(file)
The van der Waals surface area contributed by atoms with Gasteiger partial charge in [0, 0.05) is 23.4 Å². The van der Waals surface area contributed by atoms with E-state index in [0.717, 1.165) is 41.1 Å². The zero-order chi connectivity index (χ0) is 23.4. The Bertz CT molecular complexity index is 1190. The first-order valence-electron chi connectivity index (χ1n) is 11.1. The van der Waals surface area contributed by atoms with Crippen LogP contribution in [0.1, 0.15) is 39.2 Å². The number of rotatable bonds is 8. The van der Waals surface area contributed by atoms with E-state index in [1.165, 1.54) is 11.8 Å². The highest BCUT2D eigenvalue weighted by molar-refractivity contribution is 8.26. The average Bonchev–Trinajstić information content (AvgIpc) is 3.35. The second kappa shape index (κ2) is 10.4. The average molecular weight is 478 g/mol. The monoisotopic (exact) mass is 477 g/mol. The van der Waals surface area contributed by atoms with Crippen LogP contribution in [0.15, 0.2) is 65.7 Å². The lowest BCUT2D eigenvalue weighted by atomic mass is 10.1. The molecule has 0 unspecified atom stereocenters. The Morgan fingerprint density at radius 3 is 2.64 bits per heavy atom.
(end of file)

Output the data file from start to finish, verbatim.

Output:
The van der Waals surface area contributed by atoms with Gasteiger partial charge in [0, 0.05) is 23.4 Å². The van der Waals surface area contributed by atoms with E-state index in [0.717, 1.165) is 41.1 Å². The zero-order chi connectivity index (χ0) is 23.4. The Bertz CT molecular complexity index is 1190. The first-order valence-electron chi connectivity index (χ1n) is 11.1. The van der Waals surface area contributed by atoms with Crippen LogP contribution in [0.1, 0.15) is 39.2 Å². The number of rotatable bonds is 8. The van der Waals surface area contributed by atoms with E-state index in [1.165, 1.54) is 11.8 Å². The highest BCUT2D eigenvalue weighted by molar-refractivity contribution is 8.26. The average Bonchev–Trinajstić information content (AvgIpc) is 3.35. The second kappa shape index (κ2) is 10.4. The average molecular weight is 478 g/mol. The monoisotopic (exact) mass is 477 g/mol. The van der Waals surface area contributed by atoms with Crippen LogP contribution in [0.15, 0.2) is 65.7 Å². The lowest BCUT2D eigenvalue weighted by atomic mass is 10.1. The molecule has 0 unspecified atom stereocenters. The Morgan fingerprint density at radius 3 is 2.64 bits per heavy atom.